I have made sacrifices to become the mother that I want to be. That doesn't mean I've sacrificed myself. We all set our priorities and make sacrifices based upon them. It was important to me to stay home with my son instead of returning to work. My choice. My other choice - getting rid of my car, cutting down on what I saw as extraneous expenditures, doing with less "stuff." All my choices made with the freedoms I take and exercise. Feminism. As Elaine Heffner said, "Women do not have to sacrifice personhood if they are mothers. They do not have to sacrifice motherhood in order to be persons. Liberation was meant to expand women's opportunities, not to limit them. The self-esteem that has been found in new pursuits can also be found in mothering." Feminism.

I recently read an amazing post from Barrel of Oranges that sums up why I am both a genital integrity advocate and feminist and why the two go hand in hand. I cannot speak on the topic with anywhere near the eloquence or authority that she does, but here's where I stand: feminism is about equality equity for everyone, so why would that not extend to genitalia? I cannot, for the life of me, understand why I would send the message to my (or anyone else's) son that we should all be treated with equity, we should be respectful of everyone's bodies, everyone deserves protection from those who wish to treat them unfairly except for when it comes to your penis. What sense does that make? If I hope to send the message (and I do) that we are all deserving of equity regardless of genitalia, then I have to work to protect said genitalia for everyone. Feminism.

According to a recent study in Sex Roles, feminists are more likely to be on board with Attachment Parenting than their non-feminist counterparts. Why this is was not readily clear, but the two do, indeed, go hand-in-hand for me. They came naturally to me. I wish for the world to be a fair place in which my son, his peers, and their descendents can live with all the rights, freedoms, and choices they deserve. Whether my child is male or female is irrelevant to this, because feminism isn't about women - it is about equity for everyone. Feminism.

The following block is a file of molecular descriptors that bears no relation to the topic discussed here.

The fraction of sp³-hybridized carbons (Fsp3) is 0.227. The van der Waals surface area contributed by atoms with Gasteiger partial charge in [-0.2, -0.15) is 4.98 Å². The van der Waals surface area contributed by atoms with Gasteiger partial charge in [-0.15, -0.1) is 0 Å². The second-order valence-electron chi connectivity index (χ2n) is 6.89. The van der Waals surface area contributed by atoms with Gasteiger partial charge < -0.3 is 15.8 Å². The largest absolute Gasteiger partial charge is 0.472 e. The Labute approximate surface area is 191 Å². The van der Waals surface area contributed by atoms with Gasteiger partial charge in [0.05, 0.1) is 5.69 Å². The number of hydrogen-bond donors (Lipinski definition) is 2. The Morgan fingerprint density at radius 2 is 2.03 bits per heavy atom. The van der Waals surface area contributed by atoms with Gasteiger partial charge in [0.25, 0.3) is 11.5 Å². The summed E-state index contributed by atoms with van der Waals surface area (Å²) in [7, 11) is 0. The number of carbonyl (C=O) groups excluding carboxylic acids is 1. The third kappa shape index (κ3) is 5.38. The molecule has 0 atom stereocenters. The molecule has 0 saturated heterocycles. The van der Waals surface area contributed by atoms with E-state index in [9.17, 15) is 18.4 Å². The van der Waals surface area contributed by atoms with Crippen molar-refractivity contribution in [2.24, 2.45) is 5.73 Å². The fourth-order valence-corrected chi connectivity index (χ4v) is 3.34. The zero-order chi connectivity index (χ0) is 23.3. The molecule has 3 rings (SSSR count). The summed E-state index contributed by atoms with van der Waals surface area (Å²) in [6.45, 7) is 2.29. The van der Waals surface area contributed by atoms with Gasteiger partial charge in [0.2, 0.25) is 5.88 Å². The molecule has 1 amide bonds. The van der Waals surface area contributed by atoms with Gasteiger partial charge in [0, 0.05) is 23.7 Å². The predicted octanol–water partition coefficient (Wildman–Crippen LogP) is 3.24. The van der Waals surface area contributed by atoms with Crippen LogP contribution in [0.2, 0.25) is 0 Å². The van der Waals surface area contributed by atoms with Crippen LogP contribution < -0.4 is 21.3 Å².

Bottom line: yes, I can be and am a feminist and a Zen Parent. In fact, I know no other way.

Originally published by Our Muddy Boots.


  1. This is a fantastic post! I am a feminist and a mother. I got the same question, particularly from feminists, when I told them I had a natural water birth and did exclusive breastfeeding during my little one's first 6 months. I also got that kind of question when people realized I was breastfeeding beyond that and kept on doing it for 2 years. Both giving birth naturally and breastfeeding were sources of empowerment for me. I was so surprised that I could do it! And it was a hard struggle having to keep a full time job and study and mother my little one as close to attachment parenting as I could and wanted to.
    So yes, feminism and attachment parenting can go hand in hand! One thing that made a difference for me: I have a great partner that participated in all this process, we worked as a team, and still do!
    Again, thanks for this post.

  2. An absolutely wonderful post that describes my feelings on the subject perfectly. Thank you for writing this.